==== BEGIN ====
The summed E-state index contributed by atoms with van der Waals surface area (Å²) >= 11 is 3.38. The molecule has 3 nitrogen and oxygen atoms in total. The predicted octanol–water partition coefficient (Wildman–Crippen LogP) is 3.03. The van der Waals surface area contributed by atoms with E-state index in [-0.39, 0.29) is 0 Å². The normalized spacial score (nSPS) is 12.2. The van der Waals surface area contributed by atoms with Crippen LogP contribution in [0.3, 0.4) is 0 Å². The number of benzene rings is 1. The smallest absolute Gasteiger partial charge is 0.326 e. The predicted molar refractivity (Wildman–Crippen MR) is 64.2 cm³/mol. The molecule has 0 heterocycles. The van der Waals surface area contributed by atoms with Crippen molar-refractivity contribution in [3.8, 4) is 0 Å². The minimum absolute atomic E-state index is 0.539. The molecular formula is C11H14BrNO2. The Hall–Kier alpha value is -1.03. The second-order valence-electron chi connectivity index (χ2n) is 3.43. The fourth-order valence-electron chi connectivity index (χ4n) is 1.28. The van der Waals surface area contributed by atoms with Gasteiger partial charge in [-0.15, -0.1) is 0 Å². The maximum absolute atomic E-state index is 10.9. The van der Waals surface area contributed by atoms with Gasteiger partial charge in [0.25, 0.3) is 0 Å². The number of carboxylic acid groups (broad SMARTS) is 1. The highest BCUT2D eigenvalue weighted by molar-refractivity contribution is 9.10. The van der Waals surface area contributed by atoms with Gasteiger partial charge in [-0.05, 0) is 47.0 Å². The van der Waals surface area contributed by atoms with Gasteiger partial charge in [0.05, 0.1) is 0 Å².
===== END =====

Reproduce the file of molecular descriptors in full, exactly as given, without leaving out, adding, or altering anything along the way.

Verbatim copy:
The summed E-state index contributed by atoms with van der Waals surface area (Å²) >= 11 is 3.38. The molecule has 3 nitrogen and oxygen atoms in total. The predicted octanol–water partition coefficient (Wildman–Crippen LogP) is 3.03. The van der Waals surface area contributed by atoms with E-state index in [-0.39, 0.29) is 0 Å². The normalized spacial score (nSPS) is 12.2. The van der Waals surface area contributed by atoms with Crippen LogP contribution in [0.3, 0.4) is 0 Å². The number of benzene rings is 1. The smallest absolute Gasteiger partial charge is 0.326 e. The predicted molar refractivity (Wildman–Crippen MR) is 64.2 cm³/mol. The molecule has 0 heterocycles. The van der Waals surface area contributed by atoms with Crippen molar-refractivity contribution in [3.8, 4) is 0 Å². The minimum absolute atomic E-state index is 0.539. The molecular formula is C11H14BrNO2. The Hall–Kier alpha value is -1.03. The second-order valence-electron chi connectivity index (χ2n) is 3.43. The fourth-order valence-electron chi connectivity index (χ4n) is 1.28. The van der Waals surface area contributed by atoms with Gasteiger partial charge in [-0.15, -0.1) is 0 Å². The maximum absolute atomic E-state index is 10.9. The van der Waals surface area contributed by atoms with Gasteiger partial charge in [0.25, 0.3) is 0 Å². The number of carboxylic acid groups (broad SMARTS) is 1. The highest BCUT2D eigenvalue weighted by molar-refractivity contribution is 9.10. The van der Waals surface area contributed by atoms with Gasteiger partial charge in [-0.05, 0) is 47.0 Å². The van der Waals surface area contributed by atoms with Gasteiger partial charge in [0.05, 0.1) is 0 Å².